One of the very few things I've realized about truth is that it has many versions. One of those many versions is the objective one backed by accurate evidence which derived from the first-hand experiences of the people. And the other is the version we peddle based on the interests it serves us. In a few words, we've always been living in - what we usually thought of as a 21st century phenomenon - the post-truth world.

Truth has always had these many versions in the past. It was the state monopoly on information which has - quite successfully - managed to keep those versions from clashing with each other. What the 21st century did, in my opinion, was to strip the state of their monopoly through the technological advancement of media. This removal of state monopoly on information has, for the first time, paved the way for those versions of truth to clash with each other which made the visible line between true and false blurrier.

Now why did I say blurrier and not just blur? Because I made no such implications that the state monopoly on information was a good thing and therefore, should be reinstated. The 'visible' line I've talked about in the previous paragraph was actually pretty blurred. And that line was already blurred by an erasure with the ability to manipulate. That line was the version peddled by the state in a way that serves their interests the most. Truth was never supposed to be altered, filtered, trimmed or in any way shaped for so called 'greater good'. In my opinion, truth was always supposed to be unfiltered. And that's the beauty of it. That's the purpose of truth.

What we're living in now, in my opinion, is the age of clashes of those many versions of truth. While the versions - mostly peddled by one group or the other for their own interests - clashing on the streets, the actual truth, experienced and faced by many on those streets, is the one visibly losing ground. These clashes now have turned into a game of chicken: Peddle as long as your opponent refuses to concede or lose and become irrelevant in the ongoing discourse. What this phenomenon has done is to risk removing the already blurring line between the truth and outright false. In this day and age, there's nothing called false anymore. It's just their 'version' of the truth. And in this grand conflict between the versions of the truth, the state apparatus has once again found its long lost glory of monopoly on information.

Does that mean people have stopped caring about the truth? In short, no they haven't. Even now, people do care about the truth even though it sounds too good to be true. People care about the truth and that's why they've consciously moved on from leaders like Donald Trump and Jair Bolsonaro. People care about the truth and that's why they're on the streets protesting against the oppressors who have peddled their versions of the truth long enough to try and destroy the truth of ordinary people.

We are diggers. We've been digging for our survival since the inception of humankind. Therefore, no matter how many versions of truth there are, we always tend to get to the bottom of it. But unfortunately, not everyone has the opportunity or the motivation to do exactly that.

That's where the media comes in. In an ideal world, the media was supposed to dig and present the unfiltered truth to the public. It was only the unfiltered truth - the one people face and experience everyday - which was meant to strip the state apparatus and the corporations of its monopoly on information. It was only the unfiltered truth which was meant to challenge the existing versions that only serve our personal interest or fall in line with our personal views that are extremely filtered and constructed. But to our shame, the media has completely failed to do that. Maybe because we don't live in an ideal world.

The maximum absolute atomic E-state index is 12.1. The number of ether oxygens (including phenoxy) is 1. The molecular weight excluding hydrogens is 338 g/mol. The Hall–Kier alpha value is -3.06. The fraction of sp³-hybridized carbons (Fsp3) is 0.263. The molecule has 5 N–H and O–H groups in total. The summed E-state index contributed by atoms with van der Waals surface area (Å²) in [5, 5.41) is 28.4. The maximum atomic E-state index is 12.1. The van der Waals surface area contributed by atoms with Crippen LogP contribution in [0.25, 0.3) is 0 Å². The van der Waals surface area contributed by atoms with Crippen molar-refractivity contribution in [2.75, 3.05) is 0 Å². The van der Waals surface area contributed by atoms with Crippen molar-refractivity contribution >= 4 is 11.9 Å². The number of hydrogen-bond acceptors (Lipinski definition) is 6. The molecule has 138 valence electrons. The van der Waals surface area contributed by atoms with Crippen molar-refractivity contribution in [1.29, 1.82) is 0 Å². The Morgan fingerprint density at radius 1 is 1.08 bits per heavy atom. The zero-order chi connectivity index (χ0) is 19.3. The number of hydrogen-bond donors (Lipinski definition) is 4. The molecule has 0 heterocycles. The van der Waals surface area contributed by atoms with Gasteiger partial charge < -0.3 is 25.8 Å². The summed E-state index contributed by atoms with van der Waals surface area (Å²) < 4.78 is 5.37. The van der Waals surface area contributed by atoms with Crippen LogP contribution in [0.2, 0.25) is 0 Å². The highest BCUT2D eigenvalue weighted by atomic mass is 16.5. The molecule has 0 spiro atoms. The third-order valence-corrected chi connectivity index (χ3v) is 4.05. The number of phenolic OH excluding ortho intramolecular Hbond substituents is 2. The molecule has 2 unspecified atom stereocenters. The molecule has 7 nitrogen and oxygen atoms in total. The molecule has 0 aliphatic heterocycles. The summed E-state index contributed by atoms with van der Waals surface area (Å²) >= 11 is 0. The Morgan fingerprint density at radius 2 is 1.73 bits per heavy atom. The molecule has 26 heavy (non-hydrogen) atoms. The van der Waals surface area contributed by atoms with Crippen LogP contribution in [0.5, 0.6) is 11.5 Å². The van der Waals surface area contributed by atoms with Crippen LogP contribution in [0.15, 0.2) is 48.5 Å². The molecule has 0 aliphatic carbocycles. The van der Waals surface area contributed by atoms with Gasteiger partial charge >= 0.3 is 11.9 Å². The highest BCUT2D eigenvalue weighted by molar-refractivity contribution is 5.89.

State-imposed censorship as well as the everyday practice of self-censorship have made the media that ideally came into existence to become a check on those who sit on the highest level of power and as Trevor Noah once said, "to give voice to those who otherwise won't have one" - toothless. Does that mean, media doesn' tell the truth at all? Of course it does. But how often do we see the unfiltered truth about what's really happening around us? Media houses often can not afford to report on the rising inflation and how it's affecting our livelihoods without comparing it to the reality of our neighboring countries. Because that's what makes it look good despite what people's sufferings suggest.

It's not hard to understand. It's definitely becoming harder to inform our public in an environment where freedom of press is extremely limited. But "that's what the public demands," or "people don't want to hear the truth" is not the way to go. As a fourth estate, the Media should present the unfiltered truth in front of the people with evidence. It's our duty to keep speaking the truth even if someone tells us that's not something they want to hear about right now. Otherwise, it would be wise to name your allegiance on top of your front page or in your TV scroll and become irrelevant.

Alan Barth, an American journalist and author once said: "News is only the first rough draft of history".

This view was later echoed by Phil Graham of The Washington Post. In a rough draft, mistakes will be made. We'll hit roadblocks while pursuing the truth. But that's the game. We need to keep digging. We need to keep speaking the absolute and unfiltered truth. And most importantly, we need to keep the hands of state apparatus off the truth.

To win the fight against many versions of the truth in this great game of chicken, we must keep telling the one backed by evidence, the one which is not in any shape or form filtered, altered or trimmed. In short, by letting it have its day!

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